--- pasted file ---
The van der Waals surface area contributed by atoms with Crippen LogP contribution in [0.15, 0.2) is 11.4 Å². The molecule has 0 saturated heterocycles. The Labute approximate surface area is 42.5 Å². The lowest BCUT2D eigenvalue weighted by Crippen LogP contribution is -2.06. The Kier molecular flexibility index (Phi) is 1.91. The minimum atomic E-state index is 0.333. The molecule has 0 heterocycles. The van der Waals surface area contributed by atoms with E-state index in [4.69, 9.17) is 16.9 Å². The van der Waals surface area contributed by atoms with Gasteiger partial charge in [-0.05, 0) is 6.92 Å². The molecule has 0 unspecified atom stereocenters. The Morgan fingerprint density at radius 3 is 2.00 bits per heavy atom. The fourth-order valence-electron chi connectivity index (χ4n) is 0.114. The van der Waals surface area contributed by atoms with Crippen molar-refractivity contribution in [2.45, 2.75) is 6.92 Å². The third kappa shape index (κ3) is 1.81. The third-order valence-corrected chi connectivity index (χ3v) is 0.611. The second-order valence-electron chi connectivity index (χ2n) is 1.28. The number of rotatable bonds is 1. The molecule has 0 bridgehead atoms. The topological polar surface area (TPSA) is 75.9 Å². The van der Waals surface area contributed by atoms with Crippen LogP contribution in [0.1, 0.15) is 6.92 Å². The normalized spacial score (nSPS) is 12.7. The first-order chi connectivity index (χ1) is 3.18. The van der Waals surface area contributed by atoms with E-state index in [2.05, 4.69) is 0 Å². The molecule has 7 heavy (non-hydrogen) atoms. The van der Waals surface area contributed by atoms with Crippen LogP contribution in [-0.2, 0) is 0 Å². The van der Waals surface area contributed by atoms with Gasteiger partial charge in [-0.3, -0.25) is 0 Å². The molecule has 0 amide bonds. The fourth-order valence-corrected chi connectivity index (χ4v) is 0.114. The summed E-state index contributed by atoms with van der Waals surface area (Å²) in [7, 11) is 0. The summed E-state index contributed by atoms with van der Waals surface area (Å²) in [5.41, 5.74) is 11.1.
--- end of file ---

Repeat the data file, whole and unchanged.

The van der Waals surface area contributed by atoms with Crippen LogP contribution in [0.15, 0.2) is 11.4 Å². The molecule has 0 saturated heterocycles. The Labute approximate surface area is 42.5 Å². The lowest BCUT2D eigenvalue weighted by Crippen LogP contribution is -2.06. The Kier molecular flexibility index (Phi) is 1.91. The minimum atomic E-state index is 0.333. The molecule has 0 heterocycles. The van der Waals surface area contributed by atoms with E-state index in [4.69, 9.17) is 16.9 Å². The van der Waals surface area contributed by atoms with Gasteiger partial charge in [-0.05, 0) is 6.92 Å². The molecule has 0 unspecified atom stereocenters. The Morgan fingerprint density at radius 3 is 2.00 bits per heavy atom. The fourth-order valence-electron chi connectivity index (χ4n) is 0.114. The van der Waals surface area contributed by atoms with Crippen molar-refractivity contribution in [2.45, 2.75) is 6.92 Å². The third kappa shape index (κ3) is 1.81. The third-order valence-corrected chi connectivity index (χ3v) is 0.611. The second-order valence-electron chi connectivity index (χ2n) is 1.28. The number of rotatable bonds is 1. The molecule has 0 bridgehead atoms. The topological polar surface area (TPSA) is 75.9 Å². The van der Waals surface area contributed by atoms with Crippen LogP contribution in [0.1, 0.15) is 6.92 Å². The normalized spacial score (nSPS) is 12.7. The first-order chi connectivity index (χ1) is 3.18. The van der Waals surface area contributed by atoms with E-state index in [2.05, 4.69) is 0 Å². The molecule has 7 heavy (non-hydrogen) atoms. The van der Waals surface area contributed by atoms with Crippen LogP contribution in [-0.2, 0) is 0 Å². The van der Waals surface area contributed by atoms with Gasteiger partial charge in [-0.3, -0.25) is 0 Å². The molecule has 0 amide bonds. The fourth-order valence-corrected chi connectivity index (χ4v) is 0.114. The summed E-state index contributed by atoms with van der Waals surface area (Å²) in [7, 11) is 0. The summed E-state index contributed by atoms with van der Waals surface area (Å²) in [5.41, 5.74) is 11.1.